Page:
Gold in particular is seen as a superior inflation hedge, but gold is actually down 8.6% in 2022, and during certain years, gold losses have been as steep as 30%.(9)
Even amid today’s economic headwinds, farmland fundamentals are strong. Firstly, low debt-to-asset ratios mean reduced risk in the overall farmland market (especially when compared with other industries like commercial real estate). This sets the current moment apart from the 1980s, when farmland returns were negative for several years.
Secondly, farmland is a finite, even shrinking, resource with a direct relationship to commodities and consumer goods which themselves factor into inflation. In short, farmland supply/demand dynamics are favorable for the long term.
5. Early exit results here at AcreTrader indicate that farmland’s strengths are playing out in the current economy.
AcreTrader’s first four investment dispositions, all completed within the last 12 months, returned a weighted average IRR of 18.1%.
These returns are composed of both annual cash returns and improvement in value. As these investments were held for relatively short periods, the bulk of these returns are the result of value appreciation during inflationary times. Farmland’s annual coupon isn’t negligible, but most investors are now investing in farmland for its value preservation and appreciation potential.
Certainly, these results are not typical of most years, nor are they indicative of any future results. Every investment carries risk, and farmland is no different.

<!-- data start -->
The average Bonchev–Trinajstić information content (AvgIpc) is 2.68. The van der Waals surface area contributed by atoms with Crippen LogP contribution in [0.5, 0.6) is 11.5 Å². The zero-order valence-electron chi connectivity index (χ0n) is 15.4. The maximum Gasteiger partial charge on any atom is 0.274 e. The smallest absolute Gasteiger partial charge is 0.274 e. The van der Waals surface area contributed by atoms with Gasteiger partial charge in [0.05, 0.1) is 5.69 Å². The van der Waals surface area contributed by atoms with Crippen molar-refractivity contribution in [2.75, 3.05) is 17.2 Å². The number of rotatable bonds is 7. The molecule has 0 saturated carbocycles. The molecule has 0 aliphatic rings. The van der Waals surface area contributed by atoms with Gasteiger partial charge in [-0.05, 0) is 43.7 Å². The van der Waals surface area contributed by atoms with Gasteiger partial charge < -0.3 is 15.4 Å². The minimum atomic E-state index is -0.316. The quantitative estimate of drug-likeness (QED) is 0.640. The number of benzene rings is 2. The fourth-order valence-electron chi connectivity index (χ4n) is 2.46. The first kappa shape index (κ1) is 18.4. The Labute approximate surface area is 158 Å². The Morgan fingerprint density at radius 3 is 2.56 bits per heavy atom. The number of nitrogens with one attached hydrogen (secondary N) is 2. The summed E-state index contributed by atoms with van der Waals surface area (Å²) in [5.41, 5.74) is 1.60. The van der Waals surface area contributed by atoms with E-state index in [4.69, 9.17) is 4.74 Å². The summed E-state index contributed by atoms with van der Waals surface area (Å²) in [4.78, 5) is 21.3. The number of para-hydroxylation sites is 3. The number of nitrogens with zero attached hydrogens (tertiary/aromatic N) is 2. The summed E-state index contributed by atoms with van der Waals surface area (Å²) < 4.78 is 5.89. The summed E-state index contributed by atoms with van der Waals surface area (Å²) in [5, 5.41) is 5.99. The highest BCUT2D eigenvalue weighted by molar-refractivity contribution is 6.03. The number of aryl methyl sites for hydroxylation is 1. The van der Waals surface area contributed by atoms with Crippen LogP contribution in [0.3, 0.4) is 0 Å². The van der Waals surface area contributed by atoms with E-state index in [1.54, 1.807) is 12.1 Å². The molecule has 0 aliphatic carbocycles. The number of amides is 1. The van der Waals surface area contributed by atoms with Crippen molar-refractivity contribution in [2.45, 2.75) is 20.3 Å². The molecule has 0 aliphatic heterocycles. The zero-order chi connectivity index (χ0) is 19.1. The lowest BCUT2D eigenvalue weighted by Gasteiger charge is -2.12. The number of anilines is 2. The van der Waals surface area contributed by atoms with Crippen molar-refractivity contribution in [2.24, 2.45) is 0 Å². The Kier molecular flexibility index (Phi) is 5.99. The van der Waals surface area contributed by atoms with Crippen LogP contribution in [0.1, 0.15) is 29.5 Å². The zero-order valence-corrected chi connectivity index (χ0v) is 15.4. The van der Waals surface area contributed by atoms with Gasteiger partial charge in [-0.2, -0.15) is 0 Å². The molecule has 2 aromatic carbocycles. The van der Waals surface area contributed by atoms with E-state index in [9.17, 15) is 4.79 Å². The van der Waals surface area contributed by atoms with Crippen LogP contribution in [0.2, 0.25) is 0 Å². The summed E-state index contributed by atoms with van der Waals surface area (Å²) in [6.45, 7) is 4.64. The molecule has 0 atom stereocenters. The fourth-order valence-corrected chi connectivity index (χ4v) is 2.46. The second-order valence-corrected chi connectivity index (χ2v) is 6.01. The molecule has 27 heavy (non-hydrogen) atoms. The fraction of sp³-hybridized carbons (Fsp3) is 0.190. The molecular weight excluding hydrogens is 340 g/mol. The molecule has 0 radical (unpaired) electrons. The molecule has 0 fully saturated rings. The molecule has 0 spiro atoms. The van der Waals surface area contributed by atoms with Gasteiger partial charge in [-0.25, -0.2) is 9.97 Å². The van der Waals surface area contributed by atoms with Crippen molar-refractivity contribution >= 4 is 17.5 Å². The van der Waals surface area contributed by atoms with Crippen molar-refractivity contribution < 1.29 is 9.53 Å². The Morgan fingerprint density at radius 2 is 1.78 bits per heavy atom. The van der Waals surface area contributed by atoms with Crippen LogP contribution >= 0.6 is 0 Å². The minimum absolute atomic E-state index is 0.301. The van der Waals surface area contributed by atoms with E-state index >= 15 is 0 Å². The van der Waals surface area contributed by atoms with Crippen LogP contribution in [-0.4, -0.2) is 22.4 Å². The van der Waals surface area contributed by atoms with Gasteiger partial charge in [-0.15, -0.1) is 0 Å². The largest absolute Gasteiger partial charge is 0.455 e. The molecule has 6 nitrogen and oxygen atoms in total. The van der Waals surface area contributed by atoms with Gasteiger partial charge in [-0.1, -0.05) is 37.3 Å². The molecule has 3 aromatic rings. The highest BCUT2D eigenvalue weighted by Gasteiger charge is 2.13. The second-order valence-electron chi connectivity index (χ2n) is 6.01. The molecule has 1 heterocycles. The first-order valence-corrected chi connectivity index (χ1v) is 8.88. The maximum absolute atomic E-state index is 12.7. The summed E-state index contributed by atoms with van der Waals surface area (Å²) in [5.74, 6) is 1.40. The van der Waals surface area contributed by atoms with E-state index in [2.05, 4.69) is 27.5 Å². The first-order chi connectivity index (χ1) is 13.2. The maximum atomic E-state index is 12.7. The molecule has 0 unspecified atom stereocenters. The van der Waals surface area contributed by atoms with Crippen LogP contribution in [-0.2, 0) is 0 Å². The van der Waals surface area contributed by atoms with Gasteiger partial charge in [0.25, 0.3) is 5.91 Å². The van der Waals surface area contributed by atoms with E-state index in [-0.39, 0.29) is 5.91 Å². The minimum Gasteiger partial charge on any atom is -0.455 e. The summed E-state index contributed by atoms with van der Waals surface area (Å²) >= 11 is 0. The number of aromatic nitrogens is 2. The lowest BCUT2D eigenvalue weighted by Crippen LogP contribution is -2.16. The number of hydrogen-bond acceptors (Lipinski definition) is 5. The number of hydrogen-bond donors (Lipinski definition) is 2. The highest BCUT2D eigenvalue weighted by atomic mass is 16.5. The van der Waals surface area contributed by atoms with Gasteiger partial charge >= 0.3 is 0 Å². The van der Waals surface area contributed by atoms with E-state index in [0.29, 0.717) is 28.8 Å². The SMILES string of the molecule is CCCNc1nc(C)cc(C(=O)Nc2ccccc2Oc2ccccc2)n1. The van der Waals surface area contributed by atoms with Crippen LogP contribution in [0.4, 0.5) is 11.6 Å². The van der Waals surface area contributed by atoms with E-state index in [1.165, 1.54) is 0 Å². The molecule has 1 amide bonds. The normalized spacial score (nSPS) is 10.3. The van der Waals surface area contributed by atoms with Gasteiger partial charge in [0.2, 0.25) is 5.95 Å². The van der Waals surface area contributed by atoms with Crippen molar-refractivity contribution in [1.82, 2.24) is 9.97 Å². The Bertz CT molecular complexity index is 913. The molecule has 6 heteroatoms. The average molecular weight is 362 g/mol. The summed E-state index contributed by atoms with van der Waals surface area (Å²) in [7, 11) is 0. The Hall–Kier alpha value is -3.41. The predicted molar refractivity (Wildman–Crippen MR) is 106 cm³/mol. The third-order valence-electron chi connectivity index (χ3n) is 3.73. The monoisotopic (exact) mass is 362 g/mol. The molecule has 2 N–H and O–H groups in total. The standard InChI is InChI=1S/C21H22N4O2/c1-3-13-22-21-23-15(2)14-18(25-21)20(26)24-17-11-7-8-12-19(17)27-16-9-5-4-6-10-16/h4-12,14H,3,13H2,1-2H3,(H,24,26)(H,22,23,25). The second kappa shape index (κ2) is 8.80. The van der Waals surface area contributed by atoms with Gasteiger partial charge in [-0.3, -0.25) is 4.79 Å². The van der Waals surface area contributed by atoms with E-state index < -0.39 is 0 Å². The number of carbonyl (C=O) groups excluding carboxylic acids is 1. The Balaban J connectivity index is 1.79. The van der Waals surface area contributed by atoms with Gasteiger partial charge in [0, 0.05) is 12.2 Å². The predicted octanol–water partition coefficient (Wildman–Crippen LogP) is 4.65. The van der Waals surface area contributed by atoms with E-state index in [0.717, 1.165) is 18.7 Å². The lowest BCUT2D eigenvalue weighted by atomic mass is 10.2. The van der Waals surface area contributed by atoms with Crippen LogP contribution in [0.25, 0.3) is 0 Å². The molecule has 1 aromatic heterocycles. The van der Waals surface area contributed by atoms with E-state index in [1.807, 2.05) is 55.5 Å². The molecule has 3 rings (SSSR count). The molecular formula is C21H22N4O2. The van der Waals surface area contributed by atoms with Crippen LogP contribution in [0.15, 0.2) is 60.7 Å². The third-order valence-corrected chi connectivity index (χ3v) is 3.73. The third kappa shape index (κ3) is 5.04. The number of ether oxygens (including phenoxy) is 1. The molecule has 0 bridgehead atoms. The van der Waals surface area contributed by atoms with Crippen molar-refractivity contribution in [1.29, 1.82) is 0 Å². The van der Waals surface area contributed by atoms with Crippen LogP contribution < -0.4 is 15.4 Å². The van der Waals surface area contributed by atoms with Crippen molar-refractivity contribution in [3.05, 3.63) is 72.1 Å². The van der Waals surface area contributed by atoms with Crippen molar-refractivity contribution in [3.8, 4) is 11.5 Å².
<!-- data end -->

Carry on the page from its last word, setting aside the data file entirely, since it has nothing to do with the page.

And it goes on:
The shifting economic landscape we find ourselves in is spurring many investors to take action to protect their portfolios, foremost from inflationary conditions that may prove persistent. Farmland’s performance within larger historical trends single it out as a potential antidote to some of investors’ biggest challenges today.
Dig deeper into the data presented here by watching the full webinar below, or create your free account to start exploring how to incorporate farmland into your investment strategy.
(1)BLS, Federal Reserve Economic Data, AcreTrader analysis. (2)Blackrock, NCREIF, AcreTrader analysis.(3)AcreTrader analysis of Robert Shiller data. (4)AcreTrader analysis of Robert Shiller Data. 10-Year Rolling Inflation Adjusted Total Returns (S&P 500 TR vs US 10-Year Treasury). (5)Data through September 30, 2022 via NCREIF, S&P Global. (6)Federal Reserve Economic Data, USDA. (7)TIAA, Bureau of Labor and Statistics. (8)Data through September 30, 2022 via NCREIF, BLS, NASDAQ, S&P Global. (9)Data through September 30, 2022 via NCREIF, BLS, NASDAQ, Bloomberg, S&P Global.
The above content is not intended to be a comparison between products, but is intended for general, educational and informational purposes only. Any performance noted is historical and there is no guarantee any trends will continue. All investing involves risks, including the complete loss of principal. Diversification does not guarantee a profit or protect against loss in a declining market. It is important for each investor to review their investment objectives, risk tolerance, tax liability and liquidity needs before investing. Investment vehicles have differences in fee structure, risk factors and objectives. Investments are considered speculative, involve a high degree of risk and therefore are not suitable for all investors.
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A review of perspectives from various financial institutions on how to adapt the traditional 60/40 portfolio split for a changing economy.